Iran has reportedly been involved in talks with South Korean shipyards over a possible offshore drilling rig order.
According to the Wall Street Journal, Iranian Offshore Oil Co. (IOOC) is in discussions with Daewoo Shipbuilding & Marine Engineering to buy five or more jack-up drilling rigs.
The newspaper has cited an unnamed source who claims that the rigs would cost $205 million each. However, the person added that IOOC was also looking at other yards for the order.
This is not the first time Iran and South Korea have been linked together in the post-sanctions era. Earlier in May, Iran signed a deal with South Korean energy company Kogas, over the development of one of Iran’s ‘key gas fields in the Persian Gulf’ – the Balal. Kogas will carry out technical studies over the gas layers of the Balal field, after which it will propose a development solution to NIOC.
Also worth noting, the news of the potential drilling rig order comes only a fortnight after it has been reported that Iran was ordering five rigs from Russia.
To remind, Reuters in May reported Russian shipyard Krasnye Barrikady secured a contract to construct five offshore drilling rigs, to be used in the Iranian section of the Persian Gulf.
Citing an unnamed official from Krasnye Barrikady, Reuters said the value of the contract is around $1 billion, with the advanced payment for the first rig expected “soon.” The first installment will be around $200 million, the official reportedly said.
Iran is working to increase its production to the pre-sanction levels, the reason why the OPEC meeting last week ended up without the members agreeing on the Saudi-proposed output ceiling aimed at stabilizing the oil market.
Iran’s current production has been estimated to be somewhere between 3.5 and 3.8 million barrels per day.
The country’s petroleum minister Bijan Zangeneh in April said that Iran was aiming to raise its crude oil production to 4 million barrels a day by March 2017.
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Headline crude prices for the week beginning 7 January 2019 – Brent: US$57/b; WTI: US$49/b
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At some point in 2019, crude production in Venezuela will dip below the 1 mmb/d level. It might already have occurred; estimated output was 1.15 mmb/d in November and the country’s downward trajectory for 2018 would put December numbers at about 1.06 mmb/d. Financial sanctions imposed on the country by the US, coupled with years of fiscal mismanagement have triggered an economic and humanitarian meltdown, where inflation has at times hit 1,400,000% and forced an abandonment of the ‘old’ bolivar for a ‘new bolivar’. PDVSA – once an oil industry crown jewel – has been hammered, from its cargoes being seized by ConocoPhillips for debts owed to the loss of the Curacao refinery and its prized Citgo refineries in the US.
The year 2019 will not see a repair of this chronic issue. Crude production in Venezuela will continue to slide. Once Latin America’s largest oil exporter – with peak production of 3.3 mmb/d and exports of 2.3 mmb/d in 1999 – it has now been eclipsed by Brazil and eventually tiny Guyana, where ExxonMobil has made massive discoveries. Even more pain is on the way, as the Trump administration prepares new sanctions as Nicolas Maduro begins his second term after a widely-derided election. But what is pain for Venezuela is gain for OPEC; the slack that its declining volumes provides makes it easier to maintain aggregate supply levels aimed at shoring up global oil prices.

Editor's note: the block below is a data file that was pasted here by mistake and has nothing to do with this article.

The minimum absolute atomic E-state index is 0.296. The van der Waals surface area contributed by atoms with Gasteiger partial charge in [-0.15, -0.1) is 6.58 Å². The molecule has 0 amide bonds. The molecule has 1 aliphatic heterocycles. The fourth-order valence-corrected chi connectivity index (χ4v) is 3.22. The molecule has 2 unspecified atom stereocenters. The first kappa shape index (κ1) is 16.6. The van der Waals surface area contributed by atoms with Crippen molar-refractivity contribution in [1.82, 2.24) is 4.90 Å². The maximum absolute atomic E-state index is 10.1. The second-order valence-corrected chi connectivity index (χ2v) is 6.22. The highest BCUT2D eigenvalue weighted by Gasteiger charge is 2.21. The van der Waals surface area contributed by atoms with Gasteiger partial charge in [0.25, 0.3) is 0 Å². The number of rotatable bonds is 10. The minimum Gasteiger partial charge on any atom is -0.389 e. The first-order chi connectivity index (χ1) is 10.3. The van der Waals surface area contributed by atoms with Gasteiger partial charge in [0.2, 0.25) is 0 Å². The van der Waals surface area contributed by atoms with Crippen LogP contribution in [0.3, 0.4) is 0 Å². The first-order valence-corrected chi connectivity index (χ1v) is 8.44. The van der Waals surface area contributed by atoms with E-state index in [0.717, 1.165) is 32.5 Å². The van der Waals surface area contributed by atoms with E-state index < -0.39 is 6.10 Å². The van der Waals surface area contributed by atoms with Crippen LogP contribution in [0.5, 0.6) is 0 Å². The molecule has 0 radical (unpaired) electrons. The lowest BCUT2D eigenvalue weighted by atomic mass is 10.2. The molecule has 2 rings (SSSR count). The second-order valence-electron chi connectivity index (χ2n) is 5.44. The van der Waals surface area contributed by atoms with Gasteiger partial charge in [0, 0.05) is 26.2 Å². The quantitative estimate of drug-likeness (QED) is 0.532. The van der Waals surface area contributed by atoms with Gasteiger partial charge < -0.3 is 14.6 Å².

It isn’t that Venezuela doesn’t want to increase – or at least maintain its production levels. It is that PDVSA isn’t capable of doing so alone, and has lost many deep-pocketed international ‘friends’ that were once instrumental to its success. The nationalisation of the oil industry in 2007 alienated supermajors like Chevron, Total and BP, and led to ConocoPhillips and ExxonMobil suing the Venezuelan government. Arbitration in 2014 saw that amount reduced, but even that has not been paid; ConocoPhillips took the extraordinary step of seizing PDVSA cargoes at sea and its Caribbean assets in lieu of the US$2 billion arbitration award. Burnt by the legacies of Hugo Chavez and now Nicolas Maduro, these majors won’t be coming back – forcing Venezuela to turn to second-tier companies and foreign aid to extract more volumes. Last week, Venezuela signed an agreement with the newly-formed US-based Erepla Services to boost production at the Tia Juana, Rosa Mediano and Ayacucho 5 fields. In return, Erepla will receive half the oil produced – generous terms that still weren’t enough to entice service giants like Schlumberger and Halliburton.
Venezuela is also tapping into Russian, Chinese and Indian aid to boost output, essentially selling off key assets for necessary cash and expertise. This could be a temporary band-aid, but nothing more. Most of Venezuela’s oil reserves come from the extra-heavy reserves in the Orinoco Belt, where an estimated 1.2 trillion barrels lies. Extracting this will be extremely expensive and possibly commercially uneconomical – given the refining industry’s move away from heavy grades to middle distillates. There are also very few refineries in the world that can process such heavy crude, and Venezuela is in no position to make additional demands from them. In a world where PDVSA has fewer and fewer friends, recovery will be extremely tough and extremely far-off.
Infographic: Venezuelan crude production:
Headline crude prices for the week beginning 31 December 2018 – Brent: US$54/b; WTI: US$46/b
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